This story was updated at 1:45 p.m. to include comments from VA.
Spa treatments, concert tickets, plus helicopter and stretch limo rides — the initial details in a Veterans Affairs’ Office of the Inspector General investigation could overshadow the General Services Administration conference spending scandal.
A House lawmaker said Monday a preliminary investigation by the VA inspector general revealed two VA training conferences last year in Orlando cost the agency $5...
A House lawmaker said Monday a preliminary investigation by the VA inspector general revealed two VA training conferences last year in Orlando cost the agency $5 million. In comparison, the GSA conference that set off a series of congressional inquiries cost about $820,000. Conference attendees received lavish gifts, and “those were just the beginning, I’m afraid, of the iceberg of potentially harmful things with both of these conferences,” said Rep. Jeff Miller (R-Fla.), chairman of the House Veterans Affairs Committee, in an interview with The Federal Drive with Tom Temin and Emily Kopp.
With the elections in November, the time the Veterans Affairs Committee has available to hold hearings on the two VA conferences is “pretty constrained,” Miller said.
“Maybe we can take some time during the lame duck session to have an opportunity to review this. The committee will in fact hold hearings on it. It’s a matter of whether we can do it before the end of the year,” he said.
The conferences provided human resources training and took place in July and August 2011. A review of the conferences began in April 2012, according to an OIG statement.
The full OIG report will be released in late September, according to the OIG statement.
“We are reviewing conference expenditures for compliance with government laws and regulations, the reasonableness and oversight of these expenditures, and whether actions taken by VA staff were in compliance with government ethics and rules of behavior,” the OIG statement said.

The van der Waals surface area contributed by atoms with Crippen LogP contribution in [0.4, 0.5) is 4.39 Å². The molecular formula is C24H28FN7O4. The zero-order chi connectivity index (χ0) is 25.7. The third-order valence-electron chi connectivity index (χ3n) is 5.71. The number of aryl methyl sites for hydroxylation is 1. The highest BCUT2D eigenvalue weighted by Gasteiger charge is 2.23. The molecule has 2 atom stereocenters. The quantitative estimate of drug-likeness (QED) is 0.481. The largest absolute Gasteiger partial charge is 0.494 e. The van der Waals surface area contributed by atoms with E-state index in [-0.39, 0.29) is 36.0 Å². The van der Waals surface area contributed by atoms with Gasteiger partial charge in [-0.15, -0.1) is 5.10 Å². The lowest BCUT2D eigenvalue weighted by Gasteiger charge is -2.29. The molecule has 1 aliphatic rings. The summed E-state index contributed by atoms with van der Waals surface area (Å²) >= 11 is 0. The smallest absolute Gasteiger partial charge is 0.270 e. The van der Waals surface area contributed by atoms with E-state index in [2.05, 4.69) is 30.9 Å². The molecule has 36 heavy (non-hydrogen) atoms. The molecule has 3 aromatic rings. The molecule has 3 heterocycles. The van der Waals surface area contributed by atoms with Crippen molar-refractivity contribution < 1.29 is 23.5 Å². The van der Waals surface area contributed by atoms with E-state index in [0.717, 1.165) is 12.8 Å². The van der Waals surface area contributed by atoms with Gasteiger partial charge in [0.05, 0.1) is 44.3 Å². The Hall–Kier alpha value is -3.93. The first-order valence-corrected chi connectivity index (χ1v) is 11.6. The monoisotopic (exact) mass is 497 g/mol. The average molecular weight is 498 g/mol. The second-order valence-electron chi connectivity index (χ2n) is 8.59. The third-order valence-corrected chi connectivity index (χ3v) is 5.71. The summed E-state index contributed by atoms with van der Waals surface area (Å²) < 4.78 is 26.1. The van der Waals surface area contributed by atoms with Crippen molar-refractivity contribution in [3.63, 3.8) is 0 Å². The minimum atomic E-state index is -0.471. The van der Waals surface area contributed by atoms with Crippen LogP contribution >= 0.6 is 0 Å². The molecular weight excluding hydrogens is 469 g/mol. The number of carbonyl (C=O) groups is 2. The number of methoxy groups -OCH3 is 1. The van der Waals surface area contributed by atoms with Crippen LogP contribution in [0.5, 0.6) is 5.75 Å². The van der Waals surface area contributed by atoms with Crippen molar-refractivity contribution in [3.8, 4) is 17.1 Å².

The VA said in a statement that the agency is removing the purchasing authority of employees in the work unit under investigation. Secretary Eric Shinseki has also called for an outside independent review within 90 days of all training policies and conferences.
The IG has stated the two conferences under investigation were for “legitimate training purposes,” VA said. The agency added that the allegations the IG makes are “unacceptable.”
Miller acknowledged the need to train personnel, particularly in dealing with issues like the disability claims backlog. But, he added, “In these times of fiscal constraints, spending millions of dollars on a conference probably is not the best allocation of funds.”
Even before the OIG’s preliminary findings, Miller said he had requested details on how much VA spent on conferences. In one committee hearing, the VA said it budgeted $20 million for conferences, but testimony in another hearing indicated the conference budget was as much as $100 million.
“That’s an awful lot of money to be spending on conferences when you can do it much more efficiently through teleconferencing or webcasting or any of the other things, without bringing all the people together in one central location,” Miller said.